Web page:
I also found the red bus that will take me on a tour of the whole city for a very reasonable price and a travel agency that turned out took up a large portion of the day. I hadn't heard back from the tour agency that I had contacted while I was in Sofia, so I decided to get some information about a couple day trips. This is where I met Murat, my travel consultant. Here I booked a tour for tomorrow to Princes' Island and Tuesday for a tour of the Bhosphorus. I was feeling very proud of myself for getting so much accomplished in just a couple hours. I had to go back to the hotel to get some money to pay for the tours, and then I was out again to find a restaurant and pay for my tours. I went back to the travel agency to quickly pay my balance, but it turned into a cultural lesson. I had my first Turkish coffee, and learned how to tell a fortune by flipping the cup upside down and stacking coins on top (for a fortune related to money, but you can also stack rings for marriage, or keys for a home) and waiting for the sludge on the bottom to slide into a pattern. I said some Turkish saying and flipped over the cup to find, according to Murat, the skyline of Istanbul. That could mean a couple things I suppose. I hope it means that I will return to Istanbul some day. Then we sat for a while looking at a book with beautiful photos of Istanbul. I got a mini history lesson, and I met a dad from South Africa who will be on my tour on Tuesday. It was great to just hang out and chat for a while.

Dinner, Yum!
Gift from Ihsan
Now on to dinner...In the spirit of the day I found a very touristy restaurant on the way back from the travel agency. My first Turkish food experience was a good one though. I got some sort of beef kabob by the recommendation of my waiter Ihsan who has become my new best friend. The restaurant is in a great spot outside for people watching, and Ihsan periodically comes over to chat with me.  Soon, I was brought some flower petals for my table and a gift of cappuccino. I may not sleep tonight because of all of this caffeine in my system, but it sure is funny. The music is great too, and it reminds me of being on the Greek Islands. There is also a man with two white rabbits sitting on top of a cage. According to Ihsan, they tell can tell your futures too just like a cup of coffe and some kinds of birds. He has also informed me that this is all fake, but fun. I am learning so much, and I have only been here a few short hours. I sat at the restaurant until everyone had left and I was alone with the waiters and the owner. I couldn't be happier! This is probably the best birthday present I could give to myself.  I can't wait to see what tomorrow will bring!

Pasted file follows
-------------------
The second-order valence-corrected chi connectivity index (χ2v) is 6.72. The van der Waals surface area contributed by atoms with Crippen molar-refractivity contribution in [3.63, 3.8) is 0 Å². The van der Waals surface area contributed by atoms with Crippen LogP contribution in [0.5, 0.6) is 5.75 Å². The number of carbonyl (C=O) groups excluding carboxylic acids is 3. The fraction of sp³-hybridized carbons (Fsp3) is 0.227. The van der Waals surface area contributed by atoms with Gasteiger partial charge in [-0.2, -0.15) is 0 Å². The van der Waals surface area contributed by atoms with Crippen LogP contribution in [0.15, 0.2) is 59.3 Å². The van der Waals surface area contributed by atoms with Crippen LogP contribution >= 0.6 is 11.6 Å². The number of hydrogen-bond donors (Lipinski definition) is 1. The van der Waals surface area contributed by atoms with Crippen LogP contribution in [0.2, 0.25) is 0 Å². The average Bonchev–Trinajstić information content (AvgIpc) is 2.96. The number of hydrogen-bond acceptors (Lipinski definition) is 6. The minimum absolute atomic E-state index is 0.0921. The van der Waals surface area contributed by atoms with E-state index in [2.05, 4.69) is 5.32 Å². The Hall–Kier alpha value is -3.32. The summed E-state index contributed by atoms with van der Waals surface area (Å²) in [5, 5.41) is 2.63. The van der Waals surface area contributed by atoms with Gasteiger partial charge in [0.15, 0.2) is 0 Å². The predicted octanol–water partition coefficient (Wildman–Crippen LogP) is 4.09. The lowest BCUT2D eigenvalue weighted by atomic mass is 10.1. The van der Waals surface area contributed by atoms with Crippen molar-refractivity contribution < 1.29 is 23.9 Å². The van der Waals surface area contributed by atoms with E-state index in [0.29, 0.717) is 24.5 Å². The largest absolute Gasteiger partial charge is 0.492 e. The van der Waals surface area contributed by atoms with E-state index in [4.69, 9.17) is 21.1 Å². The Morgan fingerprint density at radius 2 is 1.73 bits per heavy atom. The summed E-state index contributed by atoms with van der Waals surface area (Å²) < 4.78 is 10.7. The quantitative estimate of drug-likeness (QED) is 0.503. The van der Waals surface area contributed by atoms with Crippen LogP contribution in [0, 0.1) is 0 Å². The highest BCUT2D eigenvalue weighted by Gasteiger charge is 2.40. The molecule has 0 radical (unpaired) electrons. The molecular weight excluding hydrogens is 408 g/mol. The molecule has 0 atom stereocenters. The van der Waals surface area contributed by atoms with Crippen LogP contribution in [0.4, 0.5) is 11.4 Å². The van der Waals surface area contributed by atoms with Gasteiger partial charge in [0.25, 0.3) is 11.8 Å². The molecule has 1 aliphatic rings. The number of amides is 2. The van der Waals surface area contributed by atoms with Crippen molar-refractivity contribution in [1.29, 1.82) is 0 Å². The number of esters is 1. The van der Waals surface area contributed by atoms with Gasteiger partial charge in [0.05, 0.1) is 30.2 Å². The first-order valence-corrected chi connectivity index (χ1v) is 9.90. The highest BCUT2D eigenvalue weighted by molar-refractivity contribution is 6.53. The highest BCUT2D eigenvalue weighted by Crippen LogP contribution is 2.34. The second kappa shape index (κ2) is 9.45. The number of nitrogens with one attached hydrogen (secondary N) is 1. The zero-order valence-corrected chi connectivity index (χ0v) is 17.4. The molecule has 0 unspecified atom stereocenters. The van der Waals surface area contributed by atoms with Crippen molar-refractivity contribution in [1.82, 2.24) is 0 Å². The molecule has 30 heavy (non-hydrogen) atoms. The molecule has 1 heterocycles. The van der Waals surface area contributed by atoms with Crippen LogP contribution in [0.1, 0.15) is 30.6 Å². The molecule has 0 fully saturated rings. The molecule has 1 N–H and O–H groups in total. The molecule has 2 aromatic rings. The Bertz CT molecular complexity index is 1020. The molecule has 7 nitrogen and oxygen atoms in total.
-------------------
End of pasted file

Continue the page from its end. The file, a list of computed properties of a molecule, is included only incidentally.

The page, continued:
Wow, what a day!

There is so much to say about today, I barely know where to start! I suppose I will skip my uneventful morning in Sofia and skip to my new favorite airline, Turkish Airlines. They are wonderful. Not only did I get a seat with lots of leg room, some headphones, and a bit of American TV, but I got a full meal for a one hour flight. Believe it or not it was a turkey sandwich. Unfortunately being by myself I had to enjoy that piece of irony all on my own. I sat next to a very nice business man who thought I was Bulgarian (a sign I had been there too long) who pointed out all of the landmarks from the window of the plane and gave me some suggestions for where to go. He also told me that the Marmara Sea means marble because there is so much of it there. I then proceded to get my visa and go through customs where I met a very nice lady on her way to run a university in Lahore, Pakistan. Talk about brave!

As I entered the arrivals area at the airport, I didn't see my ride, so that prompted many trips up and down the length of the airport to do things like exchange money and try to find someone willing to call my hotel to find out if someone was coming to get me. Eventually I found someone who led me to a van that I had all to myself. It was a pretty long ride, but I got a great view of the city. I got all checked in and I was given a map. For those of you who know me pretty well, maps are pretty useless for me. I tried though. I went up to my room and laid all of my materials out on the bed to try to figure out how to get to the main attractions. After an unsuccessful go of it, I decided that I would just venture out keeping careful track of what roads I was taking and try to find everything on my own.